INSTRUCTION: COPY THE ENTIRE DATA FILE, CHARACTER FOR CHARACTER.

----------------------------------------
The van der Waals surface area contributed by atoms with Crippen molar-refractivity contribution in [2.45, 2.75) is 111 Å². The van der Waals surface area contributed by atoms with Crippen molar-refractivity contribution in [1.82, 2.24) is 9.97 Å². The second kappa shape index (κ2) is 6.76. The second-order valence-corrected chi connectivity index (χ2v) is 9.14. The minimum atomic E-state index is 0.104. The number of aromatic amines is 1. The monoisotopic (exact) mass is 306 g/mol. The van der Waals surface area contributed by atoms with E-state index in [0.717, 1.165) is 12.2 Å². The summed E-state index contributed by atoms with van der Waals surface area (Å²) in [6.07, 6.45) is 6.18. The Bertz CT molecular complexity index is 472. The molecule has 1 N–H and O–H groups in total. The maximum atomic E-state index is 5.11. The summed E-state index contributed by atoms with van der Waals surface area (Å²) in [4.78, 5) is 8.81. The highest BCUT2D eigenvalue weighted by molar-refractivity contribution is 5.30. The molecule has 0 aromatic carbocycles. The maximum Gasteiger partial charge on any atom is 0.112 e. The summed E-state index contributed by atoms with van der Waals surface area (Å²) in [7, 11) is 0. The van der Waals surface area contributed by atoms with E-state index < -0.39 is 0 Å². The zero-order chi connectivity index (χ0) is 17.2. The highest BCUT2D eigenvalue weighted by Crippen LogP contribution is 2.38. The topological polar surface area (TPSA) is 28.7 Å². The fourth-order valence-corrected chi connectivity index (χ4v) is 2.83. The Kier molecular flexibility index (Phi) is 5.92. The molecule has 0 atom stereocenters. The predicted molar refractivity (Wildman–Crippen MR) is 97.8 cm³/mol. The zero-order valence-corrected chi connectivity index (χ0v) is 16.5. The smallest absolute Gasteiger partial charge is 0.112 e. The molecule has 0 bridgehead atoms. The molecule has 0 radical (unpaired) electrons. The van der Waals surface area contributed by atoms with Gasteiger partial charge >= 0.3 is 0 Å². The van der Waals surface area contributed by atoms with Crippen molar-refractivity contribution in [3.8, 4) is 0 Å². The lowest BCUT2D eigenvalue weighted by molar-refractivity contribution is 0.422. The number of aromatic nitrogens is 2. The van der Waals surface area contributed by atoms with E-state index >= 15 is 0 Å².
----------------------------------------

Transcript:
The van der Waals surface area contributed by atoms with Crippen molar-refractivity contribution in [2.45, 2.75) is 111 Å². The van der Waals surface area contributed by atoms with Crippen molar-refractivity contribution in [1.82, 2.24) is 9.97 Å². The second kappa shape index (κ2) is 6.76. The second-order valence-corrected chi connectivity index (χ2v) is 9.14. The minimum atomic E-state index is 0.104. The number of aromatic amines is 1. The monoisotopic (exact) mass is 306 g/mol. The van der Waals surface area contributed by atoms with E-state index in [0.717, 1.165) is 12.2 Å². The summed E-state index contributed by atoms with van der Waals surface area (Å²) in [6.07, 6.45) is 6.18. The Bertz CT molecular complexity index is 472. The molecule has 1 N–H and O–H groups in total. The maximum atomic E-state index is 5.11. The summed E-state index contributed by atoms with van der Waals surface area (Å²) in [4.78, 5) is 8.81. The highest BCUT2D eigenvalue weighted by molar-refractivity contribution is 5.30. The molecule has 0 aromatic carbocycles. The maximum Gasteiger partial charge on any atom is 0.112 e. The summed E-state index contributed by atoms with van der Waals surface area (Å²) in [7, 11) is 0. The van der Waals surface area contributed by atoms with E-state index < -0.39 is 0 Å². The zero-order chi connectivity index (χ0) is 17.2. The highest BCUT2D eigenvalue weighted by Crippen LogP contribution is 2.38. The topological polar surface area (TPSA) is 28.7 Å². The fourth-order valence-corrected chi connectivity index (χ4v) is 2.83. The Kier molecular flexibility index (Phi) is 5.92. The molecule has 0 atom stereocenters. The predicted molar refractivity (Wildman–Crippen MR) is 97.8 cm³/mol. The zero-order valence-corrected chi connectivity index (χ0v) is 16.5. The smallest absolute Gasteiger partial charge is 0.112 e. The molecule has 0 bridgehead atoms. The molecule has 0 radical (unpaired) electrons. The van der Waals surface area contributed by atoms with Gasteiger partial charge >= 0.3 is 0 Å². The van der Waals surface area contributed by atoms with Crippen molar-refractivity contribution in [3.8, 4) is 0 Å². The lowest BCUT2D eigenvalue weighted by molar-refractivity contribution is 0.422. The number of aromatic nitrogens is 2. The van der Waals surface area contributed by atoms with E-state index >= 15 is 0 Å².